This is a great one for “Faces of Yesterday” … this group of young boys worked as Dime Messenger Service boys, with their headquarters at 1228 H St. NW. Lewis Hine, the American sociologist and photographer took this photo in the spring 1912.
The baby-faced boy in the middle is Eddie Tahoory (14 years old) and he recently started working there. The boy with the spectacles on the left is Earle Griffith (15 years old). He lived with his mother — who eloped with a boarder — at 107 15th St. NW (odd, because this is now the Ellipse … maybe it’s supposed to be 107 15th St. NE). Eddie lived at 108 4th St. NE, and surely spent a number of afternoons running around Stanton Park with his friends.
Lewis asked the boys several questions while taking their photograph. They said they never know when they would get home each night as they usually worked one or more nights each week and often worked well past midnight. The previous Christmas, the office has a 9-year-old boy running errands for them, and he made a lot of money from tips (child labor laws were quite different back then). Each week they would pull in about $7 for their work. Evidently, the office policy was to not send the young boys into the tougher neighborhoods like Swampoodle, Murder Bay, or the red light district, but the boys would go when a call sent them in, which was not very often.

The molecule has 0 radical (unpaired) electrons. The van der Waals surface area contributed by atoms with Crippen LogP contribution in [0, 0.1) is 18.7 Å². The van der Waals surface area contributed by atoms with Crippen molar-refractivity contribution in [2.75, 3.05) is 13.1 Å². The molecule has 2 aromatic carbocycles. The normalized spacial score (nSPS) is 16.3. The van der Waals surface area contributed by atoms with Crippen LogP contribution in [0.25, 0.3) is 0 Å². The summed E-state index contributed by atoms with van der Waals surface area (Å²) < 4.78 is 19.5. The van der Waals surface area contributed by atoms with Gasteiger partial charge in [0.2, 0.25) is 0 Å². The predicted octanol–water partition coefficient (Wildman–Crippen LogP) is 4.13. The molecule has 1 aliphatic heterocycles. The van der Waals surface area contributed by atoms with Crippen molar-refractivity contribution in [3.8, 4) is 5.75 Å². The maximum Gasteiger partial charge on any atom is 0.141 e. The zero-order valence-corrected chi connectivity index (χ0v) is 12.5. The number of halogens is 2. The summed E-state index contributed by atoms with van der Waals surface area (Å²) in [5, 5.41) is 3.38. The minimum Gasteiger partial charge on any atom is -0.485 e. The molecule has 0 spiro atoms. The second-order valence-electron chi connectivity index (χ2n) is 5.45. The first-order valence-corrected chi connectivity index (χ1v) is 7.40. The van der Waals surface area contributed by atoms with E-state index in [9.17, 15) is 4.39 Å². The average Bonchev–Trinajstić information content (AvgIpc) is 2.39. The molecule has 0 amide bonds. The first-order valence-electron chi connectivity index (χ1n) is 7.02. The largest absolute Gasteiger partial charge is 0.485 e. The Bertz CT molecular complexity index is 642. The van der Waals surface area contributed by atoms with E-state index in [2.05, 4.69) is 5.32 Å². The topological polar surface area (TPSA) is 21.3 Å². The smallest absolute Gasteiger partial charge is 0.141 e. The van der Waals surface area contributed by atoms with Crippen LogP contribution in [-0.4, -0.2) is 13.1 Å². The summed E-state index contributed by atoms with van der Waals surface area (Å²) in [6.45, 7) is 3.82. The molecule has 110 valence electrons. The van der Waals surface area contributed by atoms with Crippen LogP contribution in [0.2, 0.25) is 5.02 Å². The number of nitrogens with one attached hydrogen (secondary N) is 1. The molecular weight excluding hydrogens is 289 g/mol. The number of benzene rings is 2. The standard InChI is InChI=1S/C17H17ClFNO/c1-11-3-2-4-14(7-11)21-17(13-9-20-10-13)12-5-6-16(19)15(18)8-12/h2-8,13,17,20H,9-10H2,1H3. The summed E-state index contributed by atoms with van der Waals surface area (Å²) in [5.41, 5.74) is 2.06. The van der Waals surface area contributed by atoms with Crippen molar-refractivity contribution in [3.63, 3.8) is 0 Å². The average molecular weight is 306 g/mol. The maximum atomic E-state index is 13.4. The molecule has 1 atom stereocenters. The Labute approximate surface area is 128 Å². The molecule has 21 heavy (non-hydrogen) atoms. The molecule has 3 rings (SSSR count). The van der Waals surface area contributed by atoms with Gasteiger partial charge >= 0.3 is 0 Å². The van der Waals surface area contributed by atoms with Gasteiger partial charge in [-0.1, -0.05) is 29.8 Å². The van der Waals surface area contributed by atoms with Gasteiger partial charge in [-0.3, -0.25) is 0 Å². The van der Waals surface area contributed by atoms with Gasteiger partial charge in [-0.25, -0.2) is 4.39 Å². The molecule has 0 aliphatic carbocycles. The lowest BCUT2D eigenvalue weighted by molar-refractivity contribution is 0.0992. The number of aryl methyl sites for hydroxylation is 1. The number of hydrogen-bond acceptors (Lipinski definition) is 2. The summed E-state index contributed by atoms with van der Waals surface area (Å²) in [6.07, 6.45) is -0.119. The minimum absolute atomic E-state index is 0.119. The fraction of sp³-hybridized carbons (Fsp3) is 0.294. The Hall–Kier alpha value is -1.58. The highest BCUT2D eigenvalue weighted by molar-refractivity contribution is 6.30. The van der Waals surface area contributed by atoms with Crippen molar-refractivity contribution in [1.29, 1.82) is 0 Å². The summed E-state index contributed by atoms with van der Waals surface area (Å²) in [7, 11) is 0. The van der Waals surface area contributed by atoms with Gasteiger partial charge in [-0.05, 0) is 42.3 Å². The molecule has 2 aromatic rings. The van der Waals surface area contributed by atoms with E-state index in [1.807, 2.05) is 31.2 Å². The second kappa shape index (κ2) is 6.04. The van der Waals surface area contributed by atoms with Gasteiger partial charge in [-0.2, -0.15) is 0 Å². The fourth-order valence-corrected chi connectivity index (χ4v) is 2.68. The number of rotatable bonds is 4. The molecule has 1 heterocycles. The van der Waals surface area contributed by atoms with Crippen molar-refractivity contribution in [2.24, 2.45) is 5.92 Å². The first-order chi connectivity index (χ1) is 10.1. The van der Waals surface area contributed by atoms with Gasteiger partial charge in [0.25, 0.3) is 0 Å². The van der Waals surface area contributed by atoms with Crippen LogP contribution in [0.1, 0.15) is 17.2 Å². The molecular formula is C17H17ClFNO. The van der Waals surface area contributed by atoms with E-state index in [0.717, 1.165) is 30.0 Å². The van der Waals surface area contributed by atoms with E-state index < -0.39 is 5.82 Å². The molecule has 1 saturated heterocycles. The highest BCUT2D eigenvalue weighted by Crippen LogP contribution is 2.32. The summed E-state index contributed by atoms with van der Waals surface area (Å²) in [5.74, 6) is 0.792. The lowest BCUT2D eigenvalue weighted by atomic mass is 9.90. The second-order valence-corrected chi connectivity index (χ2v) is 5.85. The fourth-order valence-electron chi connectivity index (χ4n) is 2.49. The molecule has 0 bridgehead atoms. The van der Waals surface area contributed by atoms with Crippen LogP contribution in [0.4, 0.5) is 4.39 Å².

Here’s another photo of young Earle and Eddie with their bicycles. Notice the date, April 11th. On April 10th, the Titanic set sail for New York City … four days later, she hit an iceberg and was sent to the bottom of the Atlantic, taking 1,504 souls with her.
… And another great old photo of a Dime Messenger Service boy.
Oh, here is a contemporary photo of the home where Earle and his mother were boarders. Next time you walk by it, you’ll think of Earle Griffith.
- Reader’s Choice: Why is Syracuse University in Woodley Park? (ghostsofdc.org)